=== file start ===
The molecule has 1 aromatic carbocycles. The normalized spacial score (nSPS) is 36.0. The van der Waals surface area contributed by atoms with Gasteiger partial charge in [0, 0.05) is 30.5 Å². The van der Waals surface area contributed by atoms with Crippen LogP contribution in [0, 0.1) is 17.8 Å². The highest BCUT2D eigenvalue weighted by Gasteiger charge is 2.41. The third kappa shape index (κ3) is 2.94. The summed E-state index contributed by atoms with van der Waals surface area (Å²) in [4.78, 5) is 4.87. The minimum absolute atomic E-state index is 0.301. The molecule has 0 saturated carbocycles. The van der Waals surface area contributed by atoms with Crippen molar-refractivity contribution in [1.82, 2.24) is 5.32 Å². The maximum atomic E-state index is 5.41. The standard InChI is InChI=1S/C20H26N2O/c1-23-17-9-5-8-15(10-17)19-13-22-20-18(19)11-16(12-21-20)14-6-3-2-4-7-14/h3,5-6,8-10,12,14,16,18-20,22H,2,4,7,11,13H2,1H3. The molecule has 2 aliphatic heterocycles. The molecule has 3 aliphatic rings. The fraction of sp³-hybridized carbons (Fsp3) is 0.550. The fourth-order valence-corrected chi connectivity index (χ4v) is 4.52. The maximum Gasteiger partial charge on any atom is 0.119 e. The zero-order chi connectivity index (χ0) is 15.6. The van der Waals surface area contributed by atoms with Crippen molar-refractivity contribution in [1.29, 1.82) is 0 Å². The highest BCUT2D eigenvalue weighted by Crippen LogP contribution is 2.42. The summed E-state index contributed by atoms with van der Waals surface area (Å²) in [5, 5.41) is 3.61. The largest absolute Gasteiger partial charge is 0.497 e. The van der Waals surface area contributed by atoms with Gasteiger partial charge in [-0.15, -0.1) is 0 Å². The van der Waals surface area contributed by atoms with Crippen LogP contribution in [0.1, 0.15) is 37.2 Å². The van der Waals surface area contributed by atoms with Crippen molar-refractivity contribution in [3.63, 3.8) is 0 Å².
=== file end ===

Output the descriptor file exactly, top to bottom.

The molecule has 1 aromatic carbocycles. The normalized spacial score (nSPS) is 36.0. The van der Waals surface area contributed by atoms with Gasteiger partial charge in [0, 0.05) is 30.5 Å². The van der Waals surface area contributed by atoms with Crippen LogP contribution in [0, 0.1) is 17.8 Å². The highest BCUT2D eigenvalue weighted by Gasteiger charge is 2.41. The third kappa shape index (κ3) is 2.94. The summed E-state index contributed by atoms with van der Waals surface area (Å²) in [4.78, 5) is 4.87. The minimum absolute atomic E-state index is 0.301. The molecule has 0 saturated carbocycles. The van der Waals surface area contributed by atoms with Crippen molar-refractivity contribution in [1.82, 2.24) is 5.32 Å². The maximum atomic E-state index is 5.41. The standard InChI is InChI=1S/C20H26N2O/c1-23-17-9-5-8-15(10-17)19-13-22-20-18(19)11-16(12-21-20)14-6-3-2-4-7-14/h3,5-6,8-10,12,14,16,18-20,22H,2,4,7,11,13H2,1H3. The molecule has 2 aliphatic heterocycles. The molecule has 3 aliphatic rings. The fraction of sp³-hybridized carbons (Fsp3) is 0.550. The fourth-order valence-corrected chi connectivity index (χ4v) is 4.52. The maximum Gasteiger partial charge on any atom is 0.119 e. The zero-order chi connectivity index (χ0) is 15.6. The van der Waals surface area contributed by atoms with Crippen molar-refractivity contribution in [1.29, 1.82) is 0 Å². The highest BCUT2D eigenvalue weighted by Crippen LogP contribution is 2.42. The summed E-state index contributed by atoms with van der Waals surface area (Å²) in [5, 5.41) is 3.61. The largest absolute Gasteiger partial charge is 0.497 e. The van der Waals surface area contributed by atoms with Gasteiger partial charge in [-0.15, -0.1) is 0 Å². The van der Waals surface area contributed by atoms with Crippen LogP contribution in [0.1, 0.15) is 37.2 Å². The van der Waals surface area contributed by atoms with Crippen molar-refractivity contribution in [3.63, 3.8) is 0 Å².